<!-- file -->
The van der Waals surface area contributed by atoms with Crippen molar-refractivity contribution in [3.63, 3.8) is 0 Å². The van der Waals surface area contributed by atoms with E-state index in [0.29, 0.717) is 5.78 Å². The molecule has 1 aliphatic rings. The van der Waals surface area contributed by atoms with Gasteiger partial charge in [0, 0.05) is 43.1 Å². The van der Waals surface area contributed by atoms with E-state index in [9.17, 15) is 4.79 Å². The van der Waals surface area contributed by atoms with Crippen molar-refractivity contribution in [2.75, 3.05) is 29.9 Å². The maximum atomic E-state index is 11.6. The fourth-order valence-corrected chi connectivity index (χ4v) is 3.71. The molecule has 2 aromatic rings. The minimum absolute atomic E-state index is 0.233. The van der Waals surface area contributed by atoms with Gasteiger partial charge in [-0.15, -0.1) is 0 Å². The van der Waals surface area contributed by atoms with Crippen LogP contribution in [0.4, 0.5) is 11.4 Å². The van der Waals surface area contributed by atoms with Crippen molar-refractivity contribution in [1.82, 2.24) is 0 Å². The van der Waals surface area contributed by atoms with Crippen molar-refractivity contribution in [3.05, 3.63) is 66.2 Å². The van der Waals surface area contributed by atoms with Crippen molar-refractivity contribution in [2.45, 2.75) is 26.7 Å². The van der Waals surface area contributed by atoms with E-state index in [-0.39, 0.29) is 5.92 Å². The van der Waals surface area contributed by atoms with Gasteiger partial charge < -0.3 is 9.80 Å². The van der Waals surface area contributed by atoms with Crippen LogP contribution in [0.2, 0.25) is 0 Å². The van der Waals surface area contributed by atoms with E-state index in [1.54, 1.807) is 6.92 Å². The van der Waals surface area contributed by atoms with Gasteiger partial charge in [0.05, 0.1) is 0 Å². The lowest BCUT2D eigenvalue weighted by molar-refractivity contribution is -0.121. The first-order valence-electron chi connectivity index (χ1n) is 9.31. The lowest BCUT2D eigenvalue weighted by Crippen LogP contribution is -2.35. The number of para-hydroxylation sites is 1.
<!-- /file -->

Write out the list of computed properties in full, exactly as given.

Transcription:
The van der Waals surface area contributed by atoms with Crippen molar-refractivity contribution in [3.63, 3.8) is 0 Å². The van der Waals surface area contributed by atoms with E-state index in [0.29, 0.717) is 5.78 Å². The molecule has 1 aliphatic rings. The van der Waals surface area contributed by atoms with Gasteiger partial charge in [0, 0.05) is 43.1 Å². The van der Waals surface area contributed by atoms with E-state index in [9.17, 15) is 4.79 Å². The van der Waals surface area contributed by atoms with Crippen molar-refractivity contribution in [2.75, 3.05) is 29.9 Å². The maximum atomic E-state index is 11.6. The fourth-order valence-corrected chi connectivity index (χ4v) is 3.71. The molecule has 2 aromatic rings. The minimum absolute atomic E-state index is 0.233. The van der Waals surface area contributed by atoms with Gasteiger partial charge in [-0.15, -0.1) is 0 Å². The van der Waals surface area contributed by atoms with Crippen LogP contribution in [0.4, 0.5) is 11.4 Å². The van der Waals surface area contributed by atoms with Crippen molar-refractivity contribution in [1.82, 2.24) is 0 Å². The van der Waals surface area contributed by atoms with Crippen molar-refractivity contribution in [3.05, 3.63) is 66.2 Å². The van der Waals surface area contributed by atoms with Crippen molar-refractivity contribution in [2.45, 2.75) is 26.7 Å². The van der Waals surface area contributed by atoms with E-state index in [-0.39, 0.29) is 5.92 Å². The van der Waals surface area contributed by atoms with Gasteiger partial charge < -0.3 is 9.80 Å². The van der Waals surface area contributed by atoms with Crippen LogP contribution in [0.2, 0.25) is 0 Å². The van der Waals surface area contributed by atoms with E-state index in [1.54, 1.807) is 6.92 Å². The van der Waals surface area contributed by atoms with Gasteiger partial charge in [0.05, 0.1) is 0 Å². The lowest BCUT2D eigenvalue weighted by molar-refractivity contribution is -0.121. The first-order valence-electron chi connectivity index (χ1n) is 9.31. The lowest BCUT2D eigenvalue weighted by Crippen LogP contribution is -2.35. The number of para-hydroxylation sites is 1.